Worm Breeder's Gazette 8(3): 61
These abstracts should not be cited in bibliographies. Material contained herein should be treated as personal communication and should be cited as such only with the consent of the author.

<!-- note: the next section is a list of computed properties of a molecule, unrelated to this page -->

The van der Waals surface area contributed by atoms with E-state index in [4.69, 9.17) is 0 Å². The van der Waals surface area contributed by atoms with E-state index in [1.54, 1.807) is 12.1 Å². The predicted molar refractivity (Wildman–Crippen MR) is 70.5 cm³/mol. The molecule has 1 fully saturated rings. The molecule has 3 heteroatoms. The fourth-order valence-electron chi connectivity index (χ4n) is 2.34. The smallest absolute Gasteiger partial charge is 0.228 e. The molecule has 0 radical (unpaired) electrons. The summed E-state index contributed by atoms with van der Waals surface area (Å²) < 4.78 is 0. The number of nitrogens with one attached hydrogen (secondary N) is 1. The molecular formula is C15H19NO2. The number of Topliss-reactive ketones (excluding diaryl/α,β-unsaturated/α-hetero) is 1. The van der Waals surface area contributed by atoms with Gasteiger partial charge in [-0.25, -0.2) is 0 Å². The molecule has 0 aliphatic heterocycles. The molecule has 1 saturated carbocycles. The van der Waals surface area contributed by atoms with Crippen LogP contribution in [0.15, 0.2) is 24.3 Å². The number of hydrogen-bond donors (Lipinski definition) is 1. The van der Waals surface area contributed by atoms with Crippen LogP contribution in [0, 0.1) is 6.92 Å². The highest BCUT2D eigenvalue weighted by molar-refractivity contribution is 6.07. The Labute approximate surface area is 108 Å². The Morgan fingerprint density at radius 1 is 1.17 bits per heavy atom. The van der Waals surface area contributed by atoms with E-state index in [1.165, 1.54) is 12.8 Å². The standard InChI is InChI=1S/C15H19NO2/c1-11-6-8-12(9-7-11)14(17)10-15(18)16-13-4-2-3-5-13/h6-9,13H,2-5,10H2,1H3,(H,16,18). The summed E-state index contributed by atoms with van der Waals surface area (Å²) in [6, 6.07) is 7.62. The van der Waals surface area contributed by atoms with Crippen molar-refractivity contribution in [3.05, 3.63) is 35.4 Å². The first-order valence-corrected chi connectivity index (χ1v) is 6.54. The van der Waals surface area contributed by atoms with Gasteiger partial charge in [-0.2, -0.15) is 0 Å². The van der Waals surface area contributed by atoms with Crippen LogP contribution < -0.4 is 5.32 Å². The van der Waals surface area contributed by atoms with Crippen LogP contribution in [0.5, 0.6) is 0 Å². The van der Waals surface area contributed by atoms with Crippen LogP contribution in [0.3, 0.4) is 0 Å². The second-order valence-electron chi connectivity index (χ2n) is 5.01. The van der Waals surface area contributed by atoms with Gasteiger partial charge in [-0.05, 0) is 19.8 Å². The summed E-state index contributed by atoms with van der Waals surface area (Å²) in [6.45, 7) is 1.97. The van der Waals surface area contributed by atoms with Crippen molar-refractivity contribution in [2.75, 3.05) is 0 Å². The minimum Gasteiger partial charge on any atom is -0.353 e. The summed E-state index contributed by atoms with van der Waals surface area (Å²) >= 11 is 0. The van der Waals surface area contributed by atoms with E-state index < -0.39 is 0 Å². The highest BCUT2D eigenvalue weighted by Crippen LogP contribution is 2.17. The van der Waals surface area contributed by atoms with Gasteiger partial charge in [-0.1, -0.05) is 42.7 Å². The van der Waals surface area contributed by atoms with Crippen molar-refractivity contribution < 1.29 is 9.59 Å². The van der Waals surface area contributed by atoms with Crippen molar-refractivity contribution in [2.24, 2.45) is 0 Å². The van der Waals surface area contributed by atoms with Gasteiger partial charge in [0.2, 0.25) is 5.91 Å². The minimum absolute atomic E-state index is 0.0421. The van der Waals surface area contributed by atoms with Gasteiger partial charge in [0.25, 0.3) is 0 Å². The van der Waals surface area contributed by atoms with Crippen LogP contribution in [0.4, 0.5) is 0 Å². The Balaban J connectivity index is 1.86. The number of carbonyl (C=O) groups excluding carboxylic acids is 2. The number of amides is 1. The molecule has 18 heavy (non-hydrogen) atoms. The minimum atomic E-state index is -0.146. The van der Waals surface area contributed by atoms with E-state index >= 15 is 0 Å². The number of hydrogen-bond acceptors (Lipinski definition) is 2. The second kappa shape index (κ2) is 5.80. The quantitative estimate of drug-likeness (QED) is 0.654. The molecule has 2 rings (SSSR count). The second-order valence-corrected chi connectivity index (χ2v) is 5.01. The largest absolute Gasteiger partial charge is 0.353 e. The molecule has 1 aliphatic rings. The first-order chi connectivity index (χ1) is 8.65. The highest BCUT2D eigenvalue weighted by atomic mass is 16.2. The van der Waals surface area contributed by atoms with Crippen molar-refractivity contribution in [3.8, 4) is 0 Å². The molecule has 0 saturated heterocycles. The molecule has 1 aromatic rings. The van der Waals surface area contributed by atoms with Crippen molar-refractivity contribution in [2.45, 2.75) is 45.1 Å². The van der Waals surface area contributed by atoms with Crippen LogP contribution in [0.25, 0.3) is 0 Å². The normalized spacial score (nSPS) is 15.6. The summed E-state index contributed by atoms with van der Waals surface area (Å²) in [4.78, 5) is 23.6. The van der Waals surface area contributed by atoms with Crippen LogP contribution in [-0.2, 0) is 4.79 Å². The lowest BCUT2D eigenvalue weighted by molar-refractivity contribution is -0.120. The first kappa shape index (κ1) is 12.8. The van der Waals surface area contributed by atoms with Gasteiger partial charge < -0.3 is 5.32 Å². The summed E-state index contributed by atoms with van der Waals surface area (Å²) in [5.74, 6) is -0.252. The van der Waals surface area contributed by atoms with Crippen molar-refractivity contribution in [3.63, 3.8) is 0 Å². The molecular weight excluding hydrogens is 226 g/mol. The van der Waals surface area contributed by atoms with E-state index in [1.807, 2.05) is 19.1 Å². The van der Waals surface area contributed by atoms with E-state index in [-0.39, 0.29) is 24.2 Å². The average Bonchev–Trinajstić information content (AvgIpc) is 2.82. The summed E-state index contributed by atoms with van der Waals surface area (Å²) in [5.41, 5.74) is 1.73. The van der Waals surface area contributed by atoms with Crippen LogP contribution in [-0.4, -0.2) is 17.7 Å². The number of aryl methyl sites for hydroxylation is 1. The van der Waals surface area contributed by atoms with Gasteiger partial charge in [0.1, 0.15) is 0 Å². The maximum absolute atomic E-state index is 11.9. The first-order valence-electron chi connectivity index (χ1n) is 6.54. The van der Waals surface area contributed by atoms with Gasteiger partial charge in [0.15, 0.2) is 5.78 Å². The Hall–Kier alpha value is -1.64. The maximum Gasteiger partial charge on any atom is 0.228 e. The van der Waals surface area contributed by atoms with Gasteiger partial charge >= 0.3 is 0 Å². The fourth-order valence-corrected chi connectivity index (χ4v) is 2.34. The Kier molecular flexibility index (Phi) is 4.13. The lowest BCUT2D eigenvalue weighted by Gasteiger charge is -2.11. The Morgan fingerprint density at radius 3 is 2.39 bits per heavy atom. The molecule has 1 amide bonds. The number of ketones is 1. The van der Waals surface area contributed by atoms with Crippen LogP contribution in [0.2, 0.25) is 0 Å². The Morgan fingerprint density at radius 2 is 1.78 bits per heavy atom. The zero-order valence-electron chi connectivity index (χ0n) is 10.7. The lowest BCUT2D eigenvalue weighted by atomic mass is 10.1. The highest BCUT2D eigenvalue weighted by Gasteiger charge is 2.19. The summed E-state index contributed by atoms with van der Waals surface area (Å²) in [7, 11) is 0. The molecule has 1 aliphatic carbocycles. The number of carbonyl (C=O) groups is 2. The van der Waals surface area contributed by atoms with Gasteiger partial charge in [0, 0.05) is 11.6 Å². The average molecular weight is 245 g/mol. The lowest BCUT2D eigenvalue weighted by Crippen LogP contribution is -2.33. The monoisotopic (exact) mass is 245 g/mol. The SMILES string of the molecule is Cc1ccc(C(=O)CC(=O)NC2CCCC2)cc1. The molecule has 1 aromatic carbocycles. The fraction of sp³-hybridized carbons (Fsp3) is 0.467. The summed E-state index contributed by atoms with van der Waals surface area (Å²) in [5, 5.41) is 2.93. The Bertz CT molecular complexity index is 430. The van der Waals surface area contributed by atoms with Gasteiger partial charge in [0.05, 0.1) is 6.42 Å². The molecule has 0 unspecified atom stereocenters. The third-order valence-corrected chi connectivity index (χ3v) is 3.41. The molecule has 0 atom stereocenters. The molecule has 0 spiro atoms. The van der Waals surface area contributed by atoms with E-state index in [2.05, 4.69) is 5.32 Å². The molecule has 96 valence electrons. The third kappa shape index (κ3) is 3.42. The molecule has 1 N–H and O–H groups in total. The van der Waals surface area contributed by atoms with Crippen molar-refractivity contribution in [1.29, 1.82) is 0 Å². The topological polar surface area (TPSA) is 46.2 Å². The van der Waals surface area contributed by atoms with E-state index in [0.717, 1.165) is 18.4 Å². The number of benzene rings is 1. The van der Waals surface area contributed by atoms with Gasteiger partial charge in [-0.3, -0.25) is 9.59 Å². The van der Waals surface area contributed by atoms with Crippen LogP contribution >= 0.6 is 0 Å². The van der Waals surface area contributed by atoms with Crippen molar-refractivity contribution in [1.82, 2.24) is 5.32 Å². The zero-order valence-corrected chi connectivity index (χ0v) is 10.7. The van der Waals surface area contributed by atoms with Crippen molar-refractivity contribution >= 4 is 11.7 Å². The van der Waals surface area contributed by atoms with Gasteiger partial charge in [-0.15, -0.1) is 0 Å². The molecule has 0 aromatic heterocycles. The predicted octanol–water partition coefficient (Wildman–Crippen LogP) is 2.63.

The major sperm protein (MSP) in C. elegans is actually a family of small basic proteins which makes up about 15% of the protein in sperm. The genes encoding this family comprise a large multigene family with at least 30 and possibly 60 members (Burke and Ward (1983) J. Mol. Biol. 171:1-29; Klass et al (1984) Mol.Cell Biol. 4:529-537). Among a set of 15 MSP cDNA clones which we sequenced nine different sequences were found. Thus many of the genes in this family must be expressed. The protein coding sequences of the genes are highly conserved, better than 90% homology, but the 3'-untranslated regions have diverged. This suggested that it might be possible to study the expressed members of this family by using probes homologous to just the 3'-untranslated portions of the genes. We prepared five such probes by using an Applied Biosystems automated synthesizer to make oligonucleotides 20 bases long that correspond to the complement of the untranslated mRNA sequences. We have made five additional probes corresponding to MSP cDNA sequences obtained recently from Michael Klass. Probing transfers of restriction enzyme digests of worm DNA with these probes shows that they each hybridize with either one or a few fragments which are a subset of fragments hybridizing to the coding region of the MSP genes. Using the probes we have cloned the genomic copies of these specific MSP genes. Of nine such genomic phage examined, seven of them have more than one MSP gene on the same phage. Some of these genes are adjacent to each other, but other are separated by 3-6Kb of intervening DNA. None of the phage appeared to overlap each other so these results suggest that there is at least some local clustering of expressed MSP genes but they are not all close together. Just as we were about to begin examining DNA around these genes for additional MSP genes by walking from them in our genomic libraries, John Sulston described his strategy of physically mapping the whole genome (WBG vol 8,2). We sent him DNA from four of the phage with MSP genes and he was able to identify cosmids that appeared to contain or overlap two of the phage. One of these was actually a phage sent from David Hirsh's lab that contained the col-2 gene. (Note the extraordinary sensitivity of John's method, the overlap by which he identified these phage was only 10 Kb.) Mike Krause sent us this phage, and we found that it does indeed contain an expressed MSP gene about 6Kb from the col-2 gene. Jim Kramer and Joe Cox have mapped this gene by restriction enzyme polymorphisms to the region near daf-14 on IV. They also walked in a cosmid library around this region. To our disappointment when we probed their neighboring cosmids no additional MSP genes are within about 50 Kb on either side. We are attempting to locate these cosmids more accurately relative to deletion break points nearby. John Sulston found that another MSP containing phage aligned with two overlapping cosmids of unknown location. These cosmids were found to contain several additional MSP genes. Thus in a 50Kb region there are at least five MSP genes. Two of them correspond to one of our cDNA sequences and two others correspond to one of Michael Klass's cDNA sequences so at least four of these genes must be expressed. If we can learn where these genes are in the genome it might be possible to eliminate them with a small deletion and so discover what happens to sperm with insufficient MSP. We are currently sequencing the genomic MSP genes to see if there are conserved regions outside the coding sequence. These might be either regulatory sites or the remnants of residual tranlocatable elements which could have participated in dispersing these genes throughout the genome.